Jails Are Over Crowded, Says CS

Picture Caption: Acting Correctional Services Commissioner Stephen Pokanis. Picture By Lina Keapu.


The capacities of prisons around the country are overcrowded yet prison commanders try their best to contain prisoners, says Acting Correctional Service Commissioner Stephen Pokanis.

Commissioner Pokanis told Sunday Chronicles recently that, prison institutions in the country can cater for less than 5000 inmates yet the current figure is more.

“The capacities that prisons have around our country are less yet we are able to contain more than 5000 inmates and we should commend our hard working station commanders and officers.”

“There are many incidents of prisoners escaping, shortage of rations, deterioration of jails and many urgent issues that affect our prisons due to insufficient factors like funding,” he said.

Mr Pokanis explained that the Annual Commanders Workshop held every year where the department responsible, Correctional Service does not take these issues lightly.

“We are very serious about these issues and we are giving our best as well to effectively these run government institutions,” said Mr Pokanis.

The Commissioner said that during such Annual Commanders Workshops, the jail commanders from Momase, New Guinea Islands, Highlands and Southern regions gather to consult to each other and prioritize what work to do and this year 2018 they discussed areas that could be prioritize in 2019.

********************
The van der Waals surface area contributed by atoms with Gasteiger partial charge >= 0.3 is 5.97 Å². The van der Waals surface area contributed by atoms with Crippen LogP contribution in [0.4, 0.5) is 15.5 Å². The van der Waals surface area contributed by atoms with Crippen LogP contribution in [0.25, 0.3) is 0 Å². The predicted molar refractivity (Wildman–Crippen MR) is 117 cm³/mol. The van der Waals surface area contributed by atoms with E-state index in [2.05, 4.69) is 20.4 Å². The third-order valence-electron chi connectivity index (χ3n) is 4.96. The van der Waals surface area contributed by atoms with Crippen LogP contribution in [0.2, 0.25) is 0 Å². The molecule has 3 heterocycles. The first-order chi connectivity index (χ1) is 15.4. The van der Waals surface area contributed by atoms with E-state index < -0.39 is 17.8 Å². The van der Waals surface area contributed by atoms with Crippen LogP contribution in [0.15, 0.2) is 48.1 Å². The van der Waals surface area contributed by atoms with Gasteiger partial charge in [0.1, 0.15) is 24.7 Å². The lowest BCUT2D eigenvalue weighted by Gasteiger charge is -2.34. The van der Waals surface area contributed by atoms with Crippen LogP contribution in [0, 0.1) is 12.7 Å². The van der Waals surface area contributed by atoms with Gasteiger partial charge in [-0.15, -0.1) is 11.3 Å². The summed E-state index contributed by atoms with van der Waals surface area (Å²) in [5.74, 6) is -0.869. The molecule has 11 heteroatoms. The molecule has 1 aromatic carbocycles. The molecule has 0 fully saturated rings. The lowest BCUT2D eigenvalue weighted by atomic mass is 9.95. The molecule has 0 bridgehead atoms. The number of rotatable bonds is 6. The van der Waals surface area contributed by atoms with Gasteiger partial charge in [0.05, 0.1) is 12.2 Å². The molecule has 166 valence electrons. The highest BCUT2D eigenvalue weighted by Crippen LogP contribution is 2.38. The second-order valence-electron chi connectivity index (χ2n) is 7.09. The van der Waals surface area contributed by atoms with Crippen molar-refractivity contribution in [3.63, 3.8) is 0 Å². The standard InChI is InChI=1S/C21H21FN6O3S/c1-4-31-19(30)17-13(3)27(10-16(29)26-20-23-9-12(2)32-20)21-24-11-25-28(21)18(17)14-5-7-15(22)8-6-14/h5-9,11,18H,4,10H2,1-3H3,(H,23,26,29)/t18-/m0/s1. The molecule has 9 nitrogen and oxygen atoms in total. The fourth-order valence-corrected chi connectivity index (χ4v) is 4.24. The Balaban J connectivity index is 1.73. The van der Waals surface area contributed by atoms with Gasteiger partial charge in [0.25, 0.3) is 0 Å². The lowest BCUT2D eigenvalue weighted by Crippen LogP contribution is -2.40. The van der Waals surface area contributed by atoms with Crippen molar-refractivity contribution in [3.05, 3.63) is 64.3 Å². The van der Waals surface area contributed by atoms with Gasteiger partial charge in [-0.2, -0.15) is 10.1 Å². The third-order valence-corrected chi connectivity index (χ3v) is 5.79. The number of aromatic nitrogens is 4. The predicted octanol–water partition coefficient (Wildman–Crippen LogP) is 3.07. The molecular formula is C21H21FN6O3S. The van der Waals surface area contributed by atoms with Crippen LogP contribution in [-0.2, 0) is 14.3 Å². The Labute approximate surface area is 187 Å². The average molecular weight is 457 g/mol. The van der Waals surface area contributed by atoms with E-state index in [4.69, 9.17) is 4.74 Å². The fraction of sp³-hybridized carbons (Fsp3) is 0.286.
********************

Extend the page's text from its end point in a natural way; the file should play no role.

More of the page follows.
He said that out of the workshop, they will plan the activities of Correctional Services to do in 2019 and the responses will be given to everyone in 2019.

“Priorities we raise, confirm will be implemented in 2019 and each institution (jail) will propose and prioritize two priorities to implement with the limited resources we have.”

“We have to plan and prioritize because resources are very scare and taking into consideration the decline in economic activities certain projects have to been prioritized and concentrated upon.”

Mr Pokanis said that where some projects undertaken currently are not working have to be left out and give preferences to those which can work and are working.

“From projects such as gardening, some of our jails have been able to produce and supply food to their inmates for example.”

“So If they are good at gardening than they can prioritize that and concentrate in it,” he said.

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